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Encouraging meat sustainability through our diets

9NEWS nutrition expert has tips to reduce waste by cooking with all parts of the animal.

DENVER — We can all help reduce food waste by changing our eating habit and consuming food in different ways.

 Below are some tips from our 9NEWS nutrition expert

  • Reduce food waste by incorporating other parts of the animal and get the most out of the food we already eat.
  • Nose to tail approach in cooking has become popular in restaurants. We can also help in our kitchens to cook with care and reduce waste.
  • For example, cook the whole chicken and use animal parts that aren’t popular from grass-fed animals or organic chicken.   

Ideas and suggestions for family meals

Chicken (and turkey)

  • Purchase whole chickens. Instead of buying boneless, skinless chicken breast, get the less expensive whole chicken and save by getting more meals out of it. I like the organic whole chicken, cut it or ask your butcher to cut it for you.
  • Use the back and wings to make stock and broths. The backbone contains collagen which will convert into gelatin (the more flavor). Also, use the leftover carcass of chicken or turkey to make stock. Use stock and broths in soups, stews or sauces.
  • Nutritional benefits: stocks contain vitamins, minerals, collagen. Homemade stocks are flavorful without the salt and are a better option than store bought that contain a good amount of sodium.
  • You need some vegetable trimmings, herbs and simmer for a couple of hours
  • Strain at the end and let it cool. Refrigerate and save in jars. Fat on top? You can also save it and use it.


  • Use bones of meat to create a beef broth. Ask a butcher for meat with bones or bone marrow to make a bone broth. This will add a rich flavor to dishes. Use it as a stock to make soups and sauces.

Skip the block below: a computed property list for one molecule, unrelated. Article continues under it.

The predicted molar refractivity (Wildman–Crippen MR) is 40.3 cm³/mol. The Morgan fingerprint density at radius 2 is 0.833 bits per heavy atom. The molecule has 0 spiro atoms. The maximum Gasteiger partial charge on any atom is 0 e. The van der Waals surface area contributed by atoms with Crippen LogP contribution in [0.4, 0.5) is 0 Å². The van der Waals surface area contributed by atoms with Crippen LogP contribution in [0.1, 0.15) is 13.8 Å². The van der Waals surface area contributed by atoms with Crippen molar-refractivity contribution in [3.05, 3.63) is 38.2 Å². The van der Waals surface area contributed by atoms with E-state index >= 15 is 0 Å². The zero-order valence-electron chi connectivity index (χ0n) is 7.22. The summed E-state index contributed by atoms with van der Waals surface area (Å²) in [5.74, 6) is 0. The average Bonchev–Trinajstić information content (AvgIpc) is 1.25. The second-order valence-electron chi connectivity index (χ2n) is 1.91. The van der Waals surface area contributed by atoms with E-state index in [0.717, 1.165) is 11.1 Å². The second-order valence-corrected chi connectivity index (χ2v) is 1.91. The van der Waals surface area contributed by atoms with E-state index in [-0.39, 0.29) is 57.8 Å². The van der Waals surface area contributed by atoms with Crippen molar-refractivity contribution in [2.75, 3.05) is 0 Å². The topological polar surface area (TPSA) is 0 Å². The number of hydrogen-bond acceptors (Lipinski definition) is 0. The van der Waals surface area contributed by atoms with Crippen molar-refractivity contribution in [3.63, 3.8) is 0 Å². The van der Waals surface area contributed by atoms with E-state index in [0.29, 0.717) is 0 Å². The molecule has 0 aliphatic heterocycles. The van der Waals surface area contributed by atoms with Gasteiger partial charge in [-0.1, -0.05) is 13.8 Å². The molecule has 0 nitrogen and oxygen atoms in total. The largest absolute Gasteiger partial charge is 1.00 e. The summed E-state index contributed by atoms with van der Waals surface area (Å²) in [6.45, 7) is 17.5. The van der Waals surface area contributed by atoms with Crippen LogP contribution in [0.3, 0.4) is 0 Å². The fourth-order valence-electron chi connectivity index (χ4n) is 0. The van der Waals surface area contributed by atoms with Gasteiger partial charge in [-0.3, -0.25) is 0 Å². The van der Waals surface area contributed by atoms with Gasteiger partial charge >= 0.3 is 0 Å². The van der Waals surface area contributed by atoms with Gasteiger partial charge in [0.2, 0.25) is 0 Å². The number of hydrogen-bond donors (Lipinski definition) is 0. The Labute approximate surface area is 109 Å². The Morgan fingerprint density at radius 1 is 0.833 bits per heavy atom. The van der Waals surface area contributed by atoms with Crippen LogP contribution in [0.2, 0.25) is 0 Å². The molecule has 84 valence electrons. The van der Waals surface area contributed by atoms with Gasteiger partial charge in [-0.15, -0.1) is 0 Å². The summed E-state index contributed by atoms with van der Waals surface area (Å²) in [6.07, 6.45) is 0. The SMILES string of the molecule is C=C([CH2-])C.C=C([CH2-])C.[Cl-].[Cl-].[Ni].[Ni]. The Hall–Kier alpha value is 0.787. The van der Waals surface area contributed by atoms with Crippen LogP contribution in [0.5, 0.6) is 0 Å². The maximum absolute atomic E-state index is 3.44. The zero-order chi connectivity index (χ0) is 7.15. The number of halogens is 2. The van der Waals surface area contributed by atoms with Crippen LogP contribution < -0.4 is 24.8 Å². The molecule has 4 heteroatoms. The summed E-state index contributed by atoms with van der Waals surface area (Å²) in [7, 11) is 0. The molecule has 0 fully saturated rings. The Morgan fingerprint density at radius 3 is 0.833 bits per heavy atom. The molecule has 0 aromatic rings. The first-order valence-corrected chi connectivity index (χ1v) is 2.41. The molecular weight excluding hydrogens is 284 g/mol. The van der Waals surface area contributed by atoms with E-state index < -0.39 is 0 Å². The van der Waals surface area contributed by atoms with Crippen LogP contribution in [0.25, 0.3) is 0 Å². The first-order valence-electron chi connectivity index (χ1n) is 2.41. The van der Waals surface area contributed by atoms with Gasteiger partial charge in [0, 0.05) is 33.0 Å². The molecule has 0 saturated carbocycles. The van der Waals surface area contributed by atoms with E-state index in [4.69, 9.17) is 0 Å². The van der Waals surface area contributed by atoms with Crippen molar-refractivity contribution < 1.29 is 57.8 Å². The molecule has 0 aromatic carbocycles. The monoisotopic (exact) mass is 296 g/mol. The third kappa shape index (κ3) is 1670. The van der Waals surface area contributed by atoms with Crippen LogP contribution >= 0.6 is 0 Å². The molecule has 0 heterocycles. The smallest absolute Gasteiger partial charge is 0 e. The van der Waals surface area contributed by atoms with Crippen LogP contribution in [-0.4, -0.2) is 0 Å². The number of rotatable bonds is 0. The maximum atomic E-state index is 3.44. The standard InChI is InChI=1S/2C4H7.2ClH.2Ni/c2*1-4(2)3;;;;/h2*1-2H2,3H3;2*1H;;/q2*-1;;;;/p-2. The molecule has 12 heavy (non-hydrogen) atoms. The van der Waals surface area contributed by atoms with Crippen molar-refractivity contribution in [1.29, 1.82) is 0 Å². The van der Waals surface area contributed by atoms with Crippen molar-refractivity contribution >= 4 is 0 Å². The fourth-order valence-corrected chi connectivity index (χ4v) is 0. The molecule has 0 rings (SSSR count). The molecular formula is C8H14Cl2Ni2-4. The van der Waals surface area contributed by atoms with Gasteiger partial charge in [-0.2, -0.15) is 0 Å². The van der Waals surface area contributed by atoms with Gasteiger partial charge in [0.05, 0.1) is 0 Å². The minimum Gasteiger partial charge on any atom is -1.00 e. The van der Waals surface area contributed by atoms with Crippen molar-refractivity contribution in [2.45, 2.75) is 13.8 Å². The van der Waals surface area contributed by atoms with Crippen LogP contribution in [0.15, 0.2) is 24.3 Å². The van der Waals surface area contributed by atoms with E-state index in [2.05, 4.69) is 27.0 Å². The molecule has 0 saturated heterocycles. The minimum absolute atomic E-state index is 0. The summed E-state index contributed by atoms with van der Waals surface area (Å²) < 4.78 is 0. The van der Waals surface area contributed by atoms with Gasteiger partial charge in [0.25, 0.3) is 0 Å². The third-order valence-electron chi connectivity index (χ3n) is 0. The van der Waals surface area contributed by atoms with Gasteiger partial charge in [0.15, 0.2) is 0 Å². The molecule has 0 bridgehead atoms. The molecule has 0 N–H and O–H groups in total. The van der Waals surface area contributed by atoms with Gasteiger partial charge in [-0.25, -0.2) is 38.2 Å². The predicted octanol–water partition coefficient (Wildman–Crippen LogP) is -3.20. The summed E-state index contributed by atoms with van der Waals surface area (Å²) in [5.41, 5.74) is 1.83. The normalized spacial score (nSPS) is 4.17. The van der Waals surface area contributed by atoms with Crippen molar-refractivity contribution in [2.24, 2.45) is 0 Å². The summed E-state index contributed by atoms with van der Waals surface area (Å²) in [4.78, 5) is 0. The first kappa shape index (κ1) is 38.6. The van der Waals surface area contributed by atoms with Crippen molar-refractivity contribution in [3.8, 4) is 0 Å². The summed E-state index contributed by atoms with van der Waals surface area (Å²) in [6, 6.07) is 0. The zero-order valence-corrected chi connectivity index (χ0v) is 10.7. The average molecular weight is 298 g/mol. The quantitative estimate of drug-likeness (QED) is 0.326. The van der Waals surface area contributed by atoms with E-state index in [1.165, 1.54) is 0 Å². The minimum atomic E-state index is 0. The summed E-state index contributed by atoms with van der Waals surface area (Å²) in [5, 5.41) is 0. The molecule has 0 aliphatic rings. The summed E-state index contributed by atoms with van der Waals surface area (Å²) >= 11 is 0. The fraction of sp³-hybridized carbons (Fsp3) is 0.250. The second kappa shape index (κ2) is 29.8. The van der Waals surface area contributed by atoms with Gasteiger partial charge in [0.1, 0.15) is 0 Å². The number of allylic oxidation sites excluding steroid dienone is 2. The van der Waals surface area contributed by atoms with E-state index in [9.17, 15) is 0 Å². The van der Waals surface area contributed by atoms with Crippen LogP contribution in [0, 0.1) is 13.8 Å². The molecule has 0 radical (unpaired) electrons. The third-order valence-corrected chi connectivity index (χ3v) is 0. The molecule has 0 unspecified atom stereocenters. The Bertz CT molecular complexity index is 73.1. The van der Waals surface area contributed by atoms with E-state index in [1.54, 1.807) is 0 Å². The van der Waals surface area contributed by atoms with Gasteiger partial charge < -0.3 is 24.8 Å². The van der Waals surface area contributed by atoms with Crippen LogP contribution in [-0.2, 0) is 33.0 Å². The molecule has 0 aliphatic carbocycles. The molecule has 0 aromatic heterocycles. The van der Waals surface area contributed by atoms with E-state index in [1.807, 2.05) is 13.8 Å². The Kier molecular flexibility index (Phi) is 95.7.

• Nutritional benefits: protein, minerals and collagen.
  • When not to eat these broths: after a kidney transplant because of excess of minerals.
  • Beef bone stock or broth: roast bones, shanks, and any trimmings until browned. Place them in a pot full of water with some vegetable trimming and bring to a quick boil. Let it simmer for hours, at least 8 hours. Some chefs like to skim the fat off or particles that appear at the top for a clean broth. You can strain and skim at the end or keep it to benefit from fat and protein. Refrigerate and save in jars.

Beef or pork:

  • Prepare good old recipes: oxtail stew, grilled heart meat, chicken liver, pickled pig’s feet, rocky mountain oysters. Some of these cuts of meats are less expensive.

Fish and seafood:

  • Save the shrimp shells and use them for fish stock. These are packed with flavor. Use it in shrimp and grits.
  • Learn about seafood that is sustainable and ocean-friendly. The Monterey Bay Aquarium Seafood Watch program is a wonderful resource, find it here: https://www.seafoodwatch.org/consumers.

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